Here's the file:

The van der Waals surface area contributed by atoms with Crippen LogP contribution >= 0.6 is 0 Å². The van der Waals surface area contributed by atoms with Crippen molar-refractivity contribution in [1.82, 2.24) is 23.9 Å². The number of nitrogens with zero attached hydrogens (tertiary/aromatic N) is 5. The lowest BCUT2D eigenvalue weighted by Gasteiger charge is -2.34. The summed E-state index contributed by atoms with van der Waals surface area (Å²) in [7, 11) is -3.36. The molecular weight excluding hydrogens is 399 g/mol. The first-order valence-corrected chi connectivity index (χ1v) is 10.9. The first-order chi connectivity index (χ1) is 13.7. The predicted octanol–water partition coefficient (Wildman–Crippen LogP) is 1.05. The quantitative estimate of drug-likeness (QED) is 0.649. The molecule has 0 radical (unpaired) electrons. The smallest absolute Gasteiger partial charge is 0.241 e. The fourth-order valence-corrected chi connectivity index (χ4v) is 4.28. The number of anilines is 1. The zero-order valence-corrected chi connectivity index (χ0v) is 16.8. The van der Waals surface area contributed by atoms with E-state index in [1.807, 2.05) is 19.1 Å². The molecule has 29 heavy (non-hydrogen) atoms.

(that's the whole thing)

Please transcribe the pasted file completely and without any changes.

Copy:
The van der Waals surface area contributed by atoms with Crippen LogP contribution >= 0.6 is 0 Å². The van der Waals surface area contributed by atoms with Crippen molar-refractivity contribution in [1.82, 2.24) is 23.9 Å². The number of nitrogens with zero attached hydrogens (tertiary/aromatic N) is 5. The lowest BCUT2D eigenvalue weighted by Gasteiger charge is -2.34. The summed E-state index contributed by atoms with van der Waals surface area (Å²) in [7, 11) is -3.36. The molecular weight excluding hydrogens is 399 g/mol. The first-order valence-corrected chi connectivity index (χ1v) is 10.9. The first-order chi connectivity index (χ1) is 13.7. The predicted octanol–water partition coefficient (Wildman–Crippen LogP) is 1.05. The quantitative estimate of drug-likeness (QED) is 0.649. The molecule has 0 radical (unpaired) electrons. The smallest absolute Gasteiger partial charge is 0.241 e. The fourth-order valence-corrected chi connectivity index (χ4v) is 4.28. The number of anilines is 1. The zero-order valence-corrected chi connectivity index (χ0v) is 16.8. The van der Waals surface area contributed by atoms with E-state index in [1.807, 2.05) is 19.1 Å². The molecule has 29 heavy (non-hydrogen) atoms.